Review: Joey Bada$$'s '2000' - Rolling Stone
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Joey Bada$$ Is A Guy You Want to Root For Even When He Isn’t Sure What To Do With His Talent

The Brooklyn rapper has become a celebrity. On his ambitious new album ‘2000’ he tries to make sense of his success

Joey Bada$$Joey Bada$$

Joey Bada$$

Waqas Ghani*

“I can take five years off ‘cause my shit is timeless,” claims Joey Bada$$ on “The Baddest,” the opener to his third official album, 2000. The Brooklyn rapper takes pains to assert that he’s only leveled up since. No, he doesn’t mention his breakout acting performance in the second season of Mr. Robot, or his current stints on Grown-ish and Power Book III: Raising Kanan. He also doesn’t try to replicate the success of his double-platinum hit, 2016’s melodic-rap delight “Devastated.” However, he talks a lot about making “eight figures.” He also offers album art that’s inspired by his debut mixtape, the 2012 classic 1999. That cover depicted two kids skateboarding across a graffiti-strewn wall; this time out, Joey poses in front of a bodega, gold jewelry shining amidst the tableau.

Released at the age of 17, 1999 left an impression that was hard to escape. He’s been pegged as a throwback rapper, a sometimes-derogatory phrase for artists who prefer dusty, sampled loops. Akin to Nas and his epochal debut Illmatic, 1999 stands as Joey Bada$$’s defining statement, casting a shadow over subsequent projects that seem lesser by comparison. (Ironically and perhaps intentionally, Nas shows up to pay tribute to Bada$$ on “Cruise Control.”) Contrary to reputation, he isn’t a traditionalist railing against mainstream trap and drill, but he doesn’t eschew the sound that made his name, either. In 2000, he rocks with a handful of familiar names, including producer Statik Selektah as well as Flatbush Zombies’ Erick the Architect and Chuck Strangers from his Pro Era/Beast Coast camps. The result is breezy boasts set over music frequently garlanded with nightclub sounds. “Still I went and copped me the Porsche just for my mental health/Guess I couldn’t help myself,” Bada$$ humblebrags on “Brand New.”

There are several cut where Bada$$ tries to flex, none bigger than when he brings on the king of Bad Boy to open and close the album. “Can you say New York City?!” crows Diddy, who subsequently introduces Bada$$ as a “survivor.” R&B samples of famed acts (DeBarge on “The Baddest”) and enticingly mysterious unknowns (Times 3 on “One of Us”) abound, making for a bubbly, summery vibe akin to mid-Nineties mafioso rap: Think AZ’s Doe or Die or Jay-Z’s Reasonable Doubt. At one point, Bada$$ brings out Chris Brown for “Welcome Back,” an obnoxious cut where the two brag about dicking down some hapless guy’s girlfriend. Smartly, he follows with a good counterweight in “Show Me How,” which is essentially a rap remix of indie-pop band Men I Trust’s 2019 gem of the same title. “Transparency is my love language,” he says to an unnamed romantic partner. “We’ve been through many changes like Mase still we found a way.”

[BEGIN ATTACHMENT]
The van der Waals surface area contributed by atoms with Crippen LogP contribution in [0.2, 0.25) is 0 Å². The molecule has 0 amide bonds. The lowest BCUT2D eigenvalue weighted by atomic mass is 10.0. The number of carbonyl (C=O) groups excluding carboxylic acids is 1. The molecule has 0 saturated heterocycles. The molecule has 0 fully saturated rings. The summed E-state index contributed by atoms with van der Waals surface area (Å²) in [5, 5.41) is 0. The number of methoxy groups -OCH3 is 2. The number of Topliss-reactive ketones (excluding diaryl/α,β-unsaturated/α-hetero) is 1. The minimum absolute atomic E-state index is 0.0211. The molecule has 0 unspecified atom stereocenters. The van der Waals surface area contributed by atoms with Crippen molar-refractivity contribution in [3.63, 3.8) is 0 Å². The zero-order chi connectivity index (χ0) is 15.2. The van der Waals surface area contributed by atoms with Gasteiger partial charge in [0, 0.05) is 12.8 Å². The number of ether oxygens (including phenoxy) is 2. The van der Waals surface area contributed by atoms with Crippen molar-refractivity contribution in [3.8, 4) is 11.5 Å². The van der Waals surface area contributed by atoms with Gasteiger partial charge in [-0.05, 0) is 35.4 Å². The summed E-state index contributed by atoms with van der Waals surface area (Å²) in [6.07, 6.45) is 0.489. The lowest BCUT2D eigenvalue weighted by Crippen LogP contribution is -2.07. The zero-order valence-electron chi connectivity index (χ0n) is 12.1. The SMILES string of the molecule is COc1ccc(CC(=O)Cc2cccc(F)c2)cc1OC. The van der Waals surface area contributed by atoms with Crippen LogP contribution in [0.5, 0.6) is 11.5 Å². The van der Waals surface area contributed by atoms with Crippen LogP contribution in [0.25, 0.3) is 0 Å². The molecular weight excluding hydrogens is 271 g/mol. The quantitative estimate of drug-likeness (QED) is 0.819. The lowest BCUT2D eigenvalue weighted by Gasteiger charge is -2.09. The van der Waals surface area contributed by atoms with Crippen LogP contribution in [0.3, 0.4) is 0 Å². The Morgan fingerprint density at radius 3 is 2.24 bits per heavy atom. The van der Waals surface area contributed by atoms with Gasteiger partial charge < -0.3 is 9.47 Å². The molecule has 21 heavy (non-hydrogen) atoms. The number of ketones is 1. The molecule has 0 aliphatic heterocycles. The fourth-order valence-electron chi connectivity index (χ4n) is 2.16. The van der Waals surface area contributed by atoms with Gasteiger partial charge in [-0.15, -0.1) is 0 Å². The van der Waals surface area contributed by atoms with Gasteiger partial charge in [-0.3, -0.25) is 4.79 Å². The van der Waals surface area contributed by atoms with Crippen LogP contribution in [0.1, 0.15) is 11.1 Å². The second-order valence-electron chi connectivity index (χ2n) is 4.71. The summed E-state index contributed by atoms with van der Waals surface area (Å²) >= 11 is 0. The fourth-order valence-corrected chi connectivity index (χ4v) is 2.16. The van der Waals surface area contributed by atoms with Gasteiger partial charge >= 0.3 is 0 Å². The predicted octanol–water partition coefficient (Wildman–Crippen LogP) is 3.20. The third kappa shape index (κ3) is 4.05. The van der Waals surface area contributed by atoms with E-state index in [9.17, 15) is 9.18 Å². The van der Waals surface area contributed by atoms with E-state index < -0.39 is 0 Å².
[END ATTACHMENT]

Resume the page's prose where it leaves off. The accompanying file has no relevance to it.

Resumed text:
Eventually, Bada$$ attempts to find deeper meaning in his success. “Survivor’s Guilt” finds him revisiting the death of Capital Steez, who has become a cult figure since he took his life at 19 in 2012. The two’s Pro Era crew organized an annual STEEZ Day event for a few years until the late rapper’s family withdrew their support for the 2018 edition. “And here’s a message to his fam/I know y’all got emotional trauma, that I understand,” raps Bada$$ with clear anguish. “I’m just trying to get my nigga heard/Get him what he deserves.”

Yet a larger question remains: who is Joey Bada$$ the rapper in 2022? In some ways, he’ll always be that kid rocking ciphers in New York with Steez and Pro Era. But he’s evolved with an airy, melodic pop sound, often supplemented with live instruments, that both brightens and tastefully smothers his idiosyncrasies. A key moment arrives when Larry June appears on “Zipcodes.” The Bay Area rapper likes to buffer his lines until they feel as smooth as a car’s bodyshell. (Generally speaking, all the rap cameos are solid, including ones by Westside Gunn and J.I.D.) By contrast, Bada$$ bobs and swerves about in a gruff and deeply accented flow. It doesn’t feel effortless, even when he’s undeniably hitting quality shots.

At times, 2000 strains under its ambition. It’s unclear whether Bada$$ wants to build an Important Album or simply release something commensurate with his growing celebrity. Will listeners who have barely heard from him since the uneven 2019 Beast Coast comp Escape from New York want to continue following his musical journey? He seems torn about it himself. “All my opps unified, I wish them more luck,” he raps on “Written in the Stars.” Yet when he harmonizes with backing singer Noleac “Nole” Yahsin on “Wanna Be Loved,” he admits, “We just wanna be loved/We don’t wanna be judged.” Relevant or not, Joey Bada$$ is still a charismatic hero. You want him to win, even when you’re unsure he can pull it off.

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